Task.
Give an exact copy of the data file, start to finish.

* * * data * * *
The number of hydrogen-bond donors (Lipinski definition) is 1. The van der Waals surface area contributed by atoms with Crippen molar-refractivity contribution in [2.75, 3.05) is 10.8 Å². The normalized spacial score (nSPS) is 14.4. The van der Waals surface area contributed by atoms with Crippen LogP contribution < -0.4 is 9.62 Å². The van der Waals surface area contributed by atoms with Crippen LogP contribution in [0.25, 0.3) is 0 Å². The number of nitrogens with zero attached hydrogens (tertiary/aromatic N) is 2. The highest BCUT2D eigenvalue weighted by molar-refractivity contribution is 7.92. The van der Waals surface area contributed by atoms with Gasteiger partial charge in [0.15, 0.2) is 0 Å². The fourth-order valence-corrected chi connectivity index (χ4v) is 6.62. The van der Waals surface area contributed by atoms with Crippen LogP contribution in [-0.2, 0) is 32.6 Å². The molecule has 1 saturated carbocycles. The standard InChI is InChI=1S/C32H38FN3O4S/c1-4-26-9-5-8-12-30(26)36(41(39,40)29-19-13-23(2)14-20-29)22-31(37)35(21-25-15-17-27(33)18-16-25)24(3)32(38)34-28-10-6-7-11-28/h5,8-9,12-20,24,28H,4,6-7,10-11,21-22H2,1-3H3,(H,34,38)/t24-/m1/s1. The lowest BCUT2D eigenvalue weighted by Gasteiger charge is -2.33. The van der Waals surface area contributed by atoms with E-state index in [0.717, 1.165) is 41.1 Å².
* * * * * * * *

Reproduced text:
The number of hydrogen-bond donors (Lipinski definition) is 1. The van der Waals surface area contributed by atoms with Crippen molar-refractivity contribution in [2.75, 3.05) is 10.8 Å². The normalized spacial score (nSPS) is 14.4. The van der Waals surface area contributed by atoms with Crippen LogP contribution < -0.4 is 9.62 Å². The van der Waals surface area contributed by atoms with Crippen LogP contribution in [0.25, 0.3) is 0 Å². The number of nitrogens with zero attached hydrogens (tertiary/aromatic N) is 2. The highest BCUT2D eigenvalue weighted by molar-refractivity contribution is 7.92. The van der Waals surface area contributed by atoms with Gasteiger partial charge in [0.15, 0.2) is 0 Å². The fourth-order valence-corrected chi connectivity index (χ4v) is 6.62. The van der Waals surface area contributed by atoms with Crippen LogP contribution in [-0.2, 0) is 32.6 Å². The molecule has 1 saturated carbocycles. The standard InChI is InChI=1S/C32H38FN3O4S/c1-4-26-9-5-8-12-30(26)36(41(39,40)29-19-13-23(2)14-20-29)22-31(37)35(21-25-15-17-27(33)18-16-25)24(3)32(38)34-28-10-6-7-11-28/h5,8-9,12-20,24,28H,4,6-7,10-11,21-22H2,1-3H3,(H,34,38)/t24-/m1/s1. The lowest BCUT2D eigenvalue weighted by Gasteiger charge is -2.33. The van der Waals surface area contributed by atoms with E-state index in [0.717, 1.165) is 41.1 Å².